Aida: Palestinian Women of Bethlehem

In the introduction to this book, I speak of my struggles over the last few years and condensed my thesis on autonomy and breaking away from the powers of social programming that often conflicts with our ability to understand who we really are. We become so immersed in this socially constructed identity that we begin to believe that it is real, that it is who we are. I went through a process of learning to think for myself and to find the courage to be myself in a world that encourages quite the reverse.

One part of this recovery was when women from work listened to me as I tried to tell them parts of my story that even I did not fully understand and they never judged me, never advised me and told me what to do. They just listened. This acknowledgement was crucial. They were effectively telling me ‘it’s ok to be you’ and that I was perfectly normal, just confused and vulnerable because of this confusion and that I will eventually figure it out.

The publication of my collection of creative short non-fiction based on interviews with women from Aida Refugee Camp in Bethlehem epitomises this vulnerability. There is a great loss of dignity when living under the insufferable conditions of the Israeli occupation and I felt helpless when I was there, mostly because I was an outsider who was having difficulty being pro-Palestinian without having to be anti-Israel. I am all about the law, justice, righteousness and have a human rights approach to all my undertakings, so when I see people who are hurting, suffering, dying, I want to play some part in ending that without being swallowed by the political leviathan that is hungry for and all-consuming of this emotional, human side to me.

I see ordinary women and not women from some specific race or national identity. I see broken hearts and not beautiful faces. I wanted to make a difference but I didn’t know where to start. I realised that there was one thing that I could give because I know that it was the one thing that I wanted.

Acknowledgement.

As I talked to one woman after the other, listened to one story and the next, I could see their sense of relief because someone was willing to listen, someone who felt genuine empathy and who acknowledged their pain. I did not tell them what they needed to think or how they should act, neither did I judge them. I just allowed them to share their story and simply listened. I was just an ordinary woman.

It may appear like nothing, that it makes no real difference to their situation, that change-makers need to be political and need to yell and get angry, but people are now being killed and never get a chance to even be buried. If politics dehumanises people and categorises them in order to make it easier to hurt them, then we need to counteract that by telling their stories, by listening to each and every person we encounter so that we can remember their humanity, that they are delightfully normal and that they deserve a chance of being heard. A chance to be seen as human.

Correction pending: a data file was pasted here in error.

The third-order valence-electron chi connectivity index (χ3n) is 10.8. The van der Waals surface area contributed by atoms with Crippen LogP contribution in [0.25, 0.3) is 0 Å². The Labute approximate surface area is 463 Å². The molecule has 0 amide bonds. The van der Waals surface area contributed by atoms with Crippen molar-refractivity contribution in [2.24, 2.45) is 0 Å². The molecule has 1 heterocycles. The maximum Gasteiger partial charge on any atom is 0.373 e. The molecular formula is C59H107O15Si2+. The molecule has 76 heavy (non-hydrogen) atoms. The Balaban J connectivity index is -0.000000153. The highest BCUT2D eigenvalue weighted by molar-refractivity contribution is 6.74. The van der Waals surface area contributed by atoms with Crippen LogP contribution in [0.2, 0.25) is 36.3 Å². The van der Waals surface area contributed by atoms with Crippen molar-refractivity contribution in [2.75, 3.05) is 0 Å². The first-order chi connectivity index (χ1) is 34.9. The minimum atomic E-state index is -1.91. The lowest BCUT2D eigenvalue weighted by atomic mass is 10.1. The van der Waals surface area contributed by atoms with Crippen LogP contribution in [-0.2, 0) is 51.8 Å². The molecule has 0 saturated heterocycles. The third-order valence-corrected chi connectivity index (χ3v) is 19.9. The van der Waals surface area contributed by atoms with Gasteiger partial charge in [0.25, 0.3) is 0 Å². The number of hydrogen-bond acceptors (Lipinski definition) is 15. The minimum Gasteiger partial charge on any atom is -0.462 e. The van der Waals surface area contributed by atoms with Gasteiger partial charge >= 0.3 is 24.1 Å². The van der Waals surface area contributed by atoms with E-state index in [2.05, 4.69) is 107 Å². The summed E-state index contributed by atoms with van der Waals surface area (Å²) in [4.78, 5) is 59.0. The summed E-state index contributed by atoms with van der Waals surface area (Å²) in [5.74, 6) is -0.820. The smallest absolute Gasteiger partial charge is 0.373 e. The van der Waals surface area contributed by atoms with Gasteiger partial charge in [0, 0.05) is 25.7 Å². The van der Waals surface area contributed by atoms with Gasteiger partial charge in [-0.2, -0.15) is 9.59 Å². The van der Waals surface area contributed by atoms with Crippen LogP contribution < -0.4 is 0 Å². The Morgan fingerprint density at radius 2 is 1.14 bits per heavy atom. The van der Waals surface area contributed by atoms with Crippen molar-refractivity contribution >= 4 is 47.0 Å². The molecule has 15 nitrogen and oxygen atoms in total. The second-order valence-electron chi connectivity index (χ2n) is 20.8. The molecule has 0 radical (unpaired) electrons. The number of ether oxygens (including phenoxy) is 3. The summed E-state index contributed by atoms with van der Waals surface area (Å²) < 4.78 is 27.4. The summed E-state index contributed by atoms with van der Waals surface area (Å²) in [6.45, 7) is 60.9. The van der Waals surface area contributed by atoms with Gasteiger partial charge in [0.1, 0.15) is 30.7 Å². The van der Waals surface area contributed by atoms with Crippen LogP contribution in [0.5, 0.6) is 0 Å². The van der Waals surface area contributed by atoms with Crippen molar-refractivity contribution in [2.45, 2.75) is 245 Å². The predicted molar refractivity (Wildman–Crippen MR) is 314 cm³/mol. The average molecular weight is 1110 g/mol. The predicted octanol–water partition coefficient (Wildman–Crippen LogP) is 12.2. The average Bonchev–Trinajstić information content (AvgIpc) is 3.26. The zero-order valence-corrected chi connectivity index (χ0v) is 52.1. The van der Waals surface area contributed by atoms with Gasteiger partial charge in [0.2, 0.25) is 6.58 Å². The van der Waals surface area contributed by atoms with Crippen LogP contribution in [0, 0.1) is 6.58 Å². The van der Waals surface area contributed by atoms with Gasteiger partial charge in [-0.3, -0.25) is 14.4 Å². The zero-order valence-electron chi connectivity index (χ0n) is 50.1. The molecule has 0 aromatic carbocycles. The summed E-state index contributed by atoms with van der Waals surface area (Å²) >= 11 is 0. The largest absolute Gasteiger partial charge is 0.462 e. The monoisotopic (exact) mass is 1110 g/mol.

I am human. I am a woman who has seen and experienced some bad things and I wanted to share my love and understanding with them. Those who are privileged will never really understand but when we share our experiences, we learn from each other.

I realised through these women that maybe those people who have done wrong to me simply don’t understand and so I too needed to share my story. When I approached them to see if they felt any remorse, most said ‘I am sorry you feel that way’ rather than ‘I am sorry for hurting you’ and there were denials, lies, some very creative in their methods of reversing and blaming me.

It takes quite a lot of courage to accept an apology. I was left with guilt, anger and sadness all at the same time. When we learn about ourselves through one another, we see that we are all vulnerable and it is hard to admit to our mistakes. This is what it is to be real. It is ok to make mistakes and that we have all been there where we try to work out the chaos in ourselves by blaming it on others, feeling vengeful and angry, or getting defensive. Most of all, distrust. This is how reconciliation works; it is challenging, confusing and it takes time. The most important step is to remember that we are all human.

I hope that one day this reconciliation enlarges politically with both Israel and Palestine and that they each recognise and acknowledge one another. I hope that those who believe that Palestinians are monsters ready to eat their babies understand that there are challenges to peace and reconciliation, and a lot of it is due to distrust.

If you are expecting a collection of short stories based on the true lives and experiences of women from Bethlehem, this book contains just that. It is not politicised, it is just stories of normal women living under terrible conditions and yet still capable of laughing, of being courageous and strong, and still doing amazing things despite all of that. It is about getting married, getting divorced, baking cakes, having fights with sister-in-laws. It is about the stresses of everyday life with a difficult husband, the success of business and the challenges of childbirth.

My goal in this is to remember the humanity and normality that exists and to embrace it, respect it, even admire it in a world that continuously dehumanises.

 


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